One of the issues people always home in on is childbearing, but I think that’s far too simplistic. Precarity is a real issue: if you’re wanting to have a child and you don’t know if you’re going to have a job in six months’ time, then that is different to a position where you feel valued and have a permanent position. Thinking about the shape of the research pyramid is something that would benefit everyone – but is, I suspect, something no one’s going to be willing to touch. Are there too many PhD students? Are we informing PhD students that there may not be a job at the end of the day when they start? Probably not sufficiently.

Also there is still toleration of bad behaviour – where a certain person brings in multimillion grants, but they are protected. There have been some high-profile cases of people who’ve clearly been serial predators, or have created toxic atmospheres, and eventually sufficient evidence is gathered so they are actually booted out. But that’s rare. I think we tolerate behaviour that can make women feel unsupported, alone, like they just don’t want to hack it. We let that go on.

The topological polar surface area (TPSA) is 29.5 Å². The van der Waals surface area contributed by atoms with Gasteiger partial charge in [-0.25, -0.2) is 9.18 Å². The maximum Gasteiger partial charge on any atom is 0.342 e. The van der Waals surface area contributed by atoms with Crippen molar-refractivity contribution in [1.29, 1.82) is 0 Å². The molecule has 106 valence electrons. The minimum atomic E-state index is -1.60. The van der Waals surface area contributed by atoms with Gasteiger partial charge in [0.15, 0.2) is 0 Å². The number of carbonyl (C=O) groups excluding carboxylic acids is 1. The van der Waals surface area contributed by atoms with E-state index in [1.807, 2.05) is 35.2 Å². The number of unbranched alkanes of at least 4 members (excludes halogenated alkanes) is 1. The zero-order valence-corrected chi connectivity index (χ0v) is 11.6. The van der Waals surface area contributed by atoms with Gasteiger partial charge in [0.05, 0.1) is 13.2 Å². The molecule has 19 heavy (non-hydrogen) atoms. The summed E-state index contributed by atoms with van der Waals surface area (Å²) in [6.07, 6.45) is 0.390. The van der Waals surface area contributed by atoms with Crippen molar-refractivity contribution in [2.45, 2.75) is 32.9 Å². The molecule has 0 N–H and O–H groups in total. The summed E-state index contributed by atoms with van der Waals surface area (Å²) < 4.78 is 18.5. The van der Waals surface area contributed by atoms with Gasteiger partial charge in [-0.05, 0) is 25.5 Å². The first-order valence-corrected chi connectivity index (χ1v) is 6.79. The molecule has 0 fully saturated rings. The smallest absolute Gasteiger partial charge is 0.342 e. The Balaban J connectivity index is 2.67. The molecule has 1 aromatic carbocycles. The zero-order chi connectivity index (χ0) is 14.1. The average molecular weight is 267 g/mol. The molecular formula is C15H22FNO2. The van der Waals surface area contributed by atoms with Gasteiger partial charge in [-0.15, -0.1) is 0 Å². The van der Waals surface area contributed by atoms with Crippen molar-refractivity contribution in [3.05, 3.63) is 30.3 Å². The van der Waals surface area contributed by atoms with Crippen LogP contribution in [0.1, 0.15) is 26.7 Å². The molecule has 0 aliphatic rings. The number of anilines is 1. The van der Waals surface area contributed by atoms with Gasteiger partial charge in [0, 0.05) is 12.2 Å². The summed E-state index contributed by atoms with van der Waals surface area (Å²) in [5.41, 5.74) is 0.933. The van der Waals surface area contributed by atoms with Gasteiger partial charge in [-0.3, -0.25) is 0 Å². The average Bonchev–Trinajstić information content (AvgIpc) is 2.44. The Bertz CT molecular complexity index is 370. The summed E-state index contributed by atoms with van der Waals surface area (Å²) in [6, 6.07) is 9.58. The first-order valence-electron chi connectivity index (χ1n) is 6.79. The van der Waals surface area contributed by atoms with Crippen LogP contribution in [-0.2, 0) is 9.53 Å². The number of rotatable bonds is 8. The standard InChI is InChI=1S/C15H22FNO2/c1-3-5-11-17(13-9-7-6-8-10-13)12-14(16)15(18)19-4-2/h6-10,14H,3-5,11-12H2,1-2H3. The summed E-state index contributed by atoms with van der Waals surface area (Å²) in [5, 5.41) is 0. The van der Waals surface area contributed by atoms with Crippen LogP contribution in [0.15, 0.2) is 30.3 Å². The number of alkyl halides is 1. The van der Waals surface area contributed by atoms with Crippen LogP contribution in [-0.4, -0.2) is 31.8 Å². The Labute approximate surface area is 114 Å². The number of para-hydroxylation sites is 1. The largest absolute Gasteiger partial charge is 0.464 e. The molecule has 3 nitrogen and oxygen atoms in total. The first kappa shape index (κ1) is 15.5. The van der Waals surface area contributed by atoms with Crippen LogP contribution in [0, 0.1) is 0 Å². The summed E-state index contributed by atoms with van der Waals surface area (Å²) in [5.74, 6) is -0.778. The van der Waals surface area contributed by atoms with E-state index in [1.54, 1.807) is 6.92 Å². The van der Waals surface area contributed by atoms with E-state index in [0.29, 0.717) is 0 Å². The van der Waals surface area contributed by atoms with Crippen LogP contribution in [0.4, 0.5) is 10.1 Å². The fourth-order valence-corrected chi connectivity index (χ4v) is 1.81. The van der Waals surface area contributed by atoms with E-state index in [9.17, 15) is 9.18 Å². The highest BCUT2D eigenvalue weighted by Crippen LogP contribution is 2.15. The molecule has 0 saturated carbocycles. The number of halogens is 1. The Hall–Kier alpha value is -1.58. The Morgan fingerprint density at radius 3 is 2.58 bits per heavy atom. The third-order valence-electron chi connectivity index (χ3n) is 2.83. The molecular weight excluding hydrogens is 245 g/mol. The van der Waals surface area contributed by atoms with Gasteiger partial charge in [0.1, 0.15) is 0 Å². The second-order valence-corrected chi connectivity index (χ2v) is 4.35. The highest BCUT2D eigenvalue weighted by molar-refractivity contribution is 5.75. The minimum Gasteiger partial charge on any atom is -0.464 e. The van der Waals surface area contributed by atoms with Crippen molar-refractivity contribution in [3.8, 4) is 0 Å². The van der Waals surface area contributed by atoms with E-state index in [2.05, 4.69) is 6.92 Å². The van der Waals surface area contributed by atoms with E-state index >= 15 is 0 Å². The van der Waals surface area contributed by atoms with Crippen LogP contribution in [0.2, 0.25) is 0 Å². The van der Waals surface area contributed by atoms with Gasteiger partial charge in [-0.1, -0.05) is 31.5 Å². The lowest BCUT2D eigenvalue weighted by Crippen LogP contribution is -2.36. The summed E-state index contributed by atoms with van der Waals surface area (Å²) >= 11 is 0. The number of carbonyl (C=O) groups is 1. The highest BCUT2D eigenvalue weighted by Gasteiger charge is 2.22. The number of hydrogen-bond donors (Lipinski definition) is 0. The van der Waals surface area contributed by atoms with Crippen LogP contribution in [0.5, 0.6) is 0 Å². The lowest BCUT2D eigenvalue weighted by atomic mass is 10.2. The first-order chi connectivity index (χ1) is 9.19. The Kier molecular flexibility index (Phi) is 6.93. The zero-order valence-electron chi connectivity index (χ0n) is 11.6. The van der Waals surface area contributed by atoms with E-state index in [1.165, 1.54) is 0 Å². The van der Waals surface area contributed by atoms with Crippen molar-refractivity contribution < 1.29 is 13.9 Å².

That’s why I talk a lot about men being allies. It is much easier for someone who isn’t the victim to say: “Hang on, you can’t say that”, whether it is to the professor or to a fellow student.

Are you optimistic about the pace of change?

No. When I came back from the US about half the Cambridge colleges were mixed and I just assumed everything would be transformed. The number of women in physics by proportion was better, but not by much – and it still isn’t better by much. Everywhere you look there is… misogyny is probably too strong a word – but it’s just easier for men in almost all situations and they are too often oblivious. And there are only so many jobs in the world, and so some people will always resist change. If you look at the attitudes of social media, any woman who speaks out about a topic gets absolutely hammered. That’s not going to change anytime soon.